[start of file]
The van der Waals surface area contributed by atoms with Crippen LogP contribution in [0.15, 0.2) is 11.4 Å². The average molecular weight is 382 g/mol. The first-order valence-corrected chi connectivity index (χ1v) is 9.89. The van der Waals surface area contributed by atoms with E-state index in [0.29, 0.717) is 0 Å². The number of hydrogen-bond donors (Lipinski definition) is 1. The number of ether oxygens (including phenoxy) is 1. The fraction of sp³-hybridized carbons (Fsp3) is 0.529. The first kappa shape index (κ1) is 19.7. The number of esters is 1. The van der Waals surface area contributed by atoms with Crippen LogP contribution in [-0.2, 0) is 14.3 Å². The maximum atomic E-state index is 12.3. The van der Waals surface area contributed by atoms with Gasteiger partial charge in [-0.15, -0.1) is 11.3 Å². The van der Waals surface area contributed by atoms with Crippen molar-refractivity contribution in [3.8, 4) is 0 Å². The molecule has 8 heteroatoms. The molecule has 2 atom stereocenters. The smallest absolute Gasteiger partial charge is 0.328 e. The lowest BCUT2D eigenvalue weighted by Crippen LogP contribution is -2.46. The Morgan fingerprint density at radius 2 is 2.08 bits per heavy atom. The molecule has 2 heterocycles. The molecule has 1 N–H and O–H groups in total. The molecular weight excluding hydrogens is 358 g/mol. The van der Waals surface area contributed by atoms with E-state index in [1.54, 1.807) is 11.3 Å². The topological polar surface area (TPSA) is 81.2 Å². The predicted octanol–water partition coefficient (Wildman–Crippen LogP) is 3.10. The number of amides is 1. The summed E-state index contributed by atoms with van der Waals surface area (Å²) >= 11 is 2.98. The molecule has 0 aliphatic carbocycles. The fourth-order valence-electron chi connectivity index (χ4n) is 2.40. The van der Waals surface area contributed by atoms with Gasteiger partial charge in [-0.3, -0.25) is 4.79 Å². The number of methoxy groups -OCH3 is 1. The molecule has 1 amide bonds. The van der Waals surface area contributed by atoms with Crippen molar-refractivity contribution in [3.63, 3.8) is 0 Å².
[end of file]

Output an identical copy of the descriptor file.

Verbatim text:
The van der Waals surface area contributed by atoms with Crippen LogP contribution in [0.15, 0.2) is 11.4 Å². The average molecular weight is 382 g/mol. The first-order valence-corrected chi connectivity index (χ1v) is 9.89. The van der Waals surface area contributed by atoms with E-state index in [0.29, 0.717) is 0 Å². The number of hydrogen-bond donors (Lipinski definition) is 1. The number of ether oxygens (including phenoxy) is 1. The fraction of sp³-hybridized carbons (Fsp3) is 0.529. The first kappa shape index (κ1) is 19.7. The number of esters is 1. The van der Waals surface area contributed by atoms with Crippen LogP contribution in [-0.2, 0) is 14.3 Å². The maximum atomic E-state index is 12.3. The van der Waals surface area contributed by atoms with Gasteiger partial charge in [-0.15, -0.1) is 11.3 Å². The van der Waals surface area contributed by atoms with Crippen molar-refractivity contribution in [3.8, 4) is 0 Å². The molecule has 8 heteroatoms. The molecule has 2 atom stereocenters. The smallest absolute Gasteiger partial charge is 0.328 e. The lowest BCUT2D eigenvalue weighted by Crippen LogP contribution is -2.46. The Morgan fingerprint density at radius 2 is 2.08 bits per heavy atom. The molecule has 2 heterocycles. The molecule has 1 N–H and O–H groups in total. The molecular weight excluding hydrogens is 358 g/mol. The van der Waals surface area contributed by atoms with E-state index in [1.54, 1.807) is 11.3 Å². The topological polar surface area (TPSA) is 81.2 Å². The predicted octanol–water partition coefficient (Wildman–Crippen LogP) is 3.10. The number of amides is 1. The summed E-state index contributed by atoms with van der Waals surface area (Å²) >= 11 is 2.98. The molecule has 0 aliphatic carbocycles. The fourth-order valence-electron chi connectivity index (χ4n) is 2.40. The van der Waals surface area contributed by atoms with Gasteiger partial charge in [-0.3, -0.25) is 4.79 Å². The number of methoxy groups -OCH3 is 1. The molecule has 1 amide bonds. The van der Waals surface area contributed by atoms with Crippen molar-refractivity contribution in [3.63, 3.8) is 0 Å².